The summer break offers the rare time of the year to unwind. After all the chaos of the hockey season and wrapping up school, it can be nice to take some time to yourself to sit back and relax with a book. Sit outside and open that book you've been meaning to read or get in a couple of chapters before bedtime.
There are many hockey books both new and old that offer valuable lessons in leadership and showcase the life lessons that hockey provides. They make great gifts and offer stories of family, community and the bond that hockey creates. Here are some of our favourites.
A Fly in a Pail of Milk: The Herb Carnegie Story: Herbert Carnegie was the complete hockey package in the 1940s and 1950s. Though his contributions to society both in sport and education have been referenced and profiled in books, documentaries, and thousands of articles, this is Carnegie’s own account of striving to break the glass ceiling, starting with his career as a professional hockey player on all-white teams. In 1978, noted hockey journalist Stan Fischler wrote a powerful headline about Carnegie: “Born Too Soon.” A Fly in a Pail of Milk reveals the feelings of a trailblazer ― a man who proved to be unstoppable on the ice and in his resolve to make our world a better place.
In this new edition, Herb’s daughter Bernice Carnegie shares stories about what it was like to work closely with Herb on youth and educational projects for more than 30 years. She also reflects on parts of her father’s writings, sharing personal thoughts, family stories, and conversations about how his journey profoundly influenced her life.
Hockey Superstitions - From Playoff Beards to Crossed Sticks and Lucky Socks: One of North America's best-known hockey writers examines the strangest rituals and superstitions within the NHL.
Why did Wayne Gretzky start every pre-game warm-up by shooting wide to the right of the net (a rather funny habit, given that he scored more goals than anyone in the game's history)? Why do many hockey players seem to believe performance is tied directly to facial hair? Why does Geoff Sanderson use a different length stick for every period? And why did Petr Klima break his stick after every goal he scored? Hockey Superstitions, by one of Canada's best-known hockey writers, Andrew Podnieks, explores the fascinating and fun world of hockey superstitions: their origins, their quirks, and the mythology around them. Along the way, it gives us an original look into the minds of the players and coaches behind them.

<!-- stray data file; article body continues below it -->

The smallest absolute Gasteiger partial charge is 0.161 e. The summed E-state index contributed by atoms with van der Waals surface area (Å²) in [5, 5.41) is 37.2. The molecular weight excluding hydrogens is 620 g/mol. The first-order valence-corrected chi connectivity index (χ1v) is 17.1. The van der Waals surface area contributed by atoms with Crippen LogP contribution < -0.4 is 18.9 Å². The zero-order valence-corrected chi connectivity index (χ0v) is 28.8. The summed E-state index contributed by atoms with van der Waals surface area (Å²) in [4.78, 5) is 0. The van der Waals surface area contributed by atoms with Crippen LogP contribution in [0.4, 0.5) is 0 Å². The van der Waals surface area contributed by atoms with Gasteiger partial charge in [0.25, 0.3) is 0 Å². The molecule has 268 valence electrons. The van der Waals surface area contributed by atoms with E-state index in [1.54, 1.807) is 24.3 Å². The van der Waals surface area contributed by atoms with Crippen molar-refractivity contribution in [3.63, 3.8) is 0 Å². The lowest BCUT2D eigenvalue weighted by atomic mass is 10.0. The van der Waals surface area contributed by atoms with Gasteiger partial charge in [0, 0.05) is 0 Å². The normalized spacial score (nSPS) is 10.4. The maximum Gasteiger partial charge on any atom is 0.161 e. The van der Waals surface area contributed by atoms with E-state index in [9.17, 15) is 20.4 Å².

Willie: The Game-Changing Story of the NHL's First Black Player: An inspiring memoir that shows that anyone can achieve their dreams if they are willing to fight for them.
In 1958, Willie O'Ree was a lot like any other player toiling in the minors. He was good. Good enough to have been signed by the Boston Bruins. Just not quite good enough to play in the NHL.
Until January 18 of that year. O'Ree was finally called up, and when he stepped out onto the ice against the Montreal Canadiens, not only did he fulfil the childhood dream he shared with so many other Canadian kids, he did something that had never been done before.
He broke hockey's colour barrier. Just as his hero, Jackie Robinson, had done for baseball.
In that pioneering first NHL game, O'Ree proved that no one could stop him from being a hockey player. But he soon learned that he could never be just a hockey player. He would always be a black player, with all that entails. There were ugly name-calling and stick-swinging incidents, and nights when the Bruins had to be escorted to their bus by the police.
But O'Ree never backed down. When he retired in 1979, he had played hundreds of games as a pro, and scored hundreds of goals, his boyhood dreams more than accomplished.
One Night Only: Conversations with the NHL's One-Game Wonders: From men's league to the minor league, hockey players from coast to coast often say they’d give anything to play just one game in the NHL. One Night Only brings you the stories of 39 men who lived the dream ― only to see it fade away almost as quickly as it arrived. Ken Reid talks to players who had one game, and one game only, in the National Hockey League ― including the most famous single-gamer of them all: the coach himself, Don Cherry.
Was it a dream come true or was it heartbreak? What did they learn from their hockey journey and how does it define them today?
Hockey Hall of Fame Book of Jerseys: A celebration of the Hockey Hall of Fame's collection of the best jerseys and sweaters worn by the premier players of the game.
The brand-new, never-before-seen photographs of each jersey are paired with in-game action images and player profiles detailing the significance of the jersey and the impact of the player on the league.
The selection of more than 100 jerseys from star players ranges from the rare and seldom seen, like Hall of Famer Rod Langway's high school championship jersey, to the most famous of garments, like the No. 9 of Montreal Canadiens' star Maurice the Rocket Richard.
Hockey fans will be thrilled with this collection and will enjoy the crests, patches, logos, colors, and designs -- not to mention the game-worn wear-and-tear -- of hockey's most distinguishing feature. As an addition to the jerseys of hockey's superstars, readers will be treated to a selection of some of the most unique and rare jerseys from around the hockey world, like Bob Gainey's Epinal Squirrels jersey from the France pro league, or the 1939 Cambridge University Ice Hockey Club sweater worn by captain Geoffrey Hallowes.
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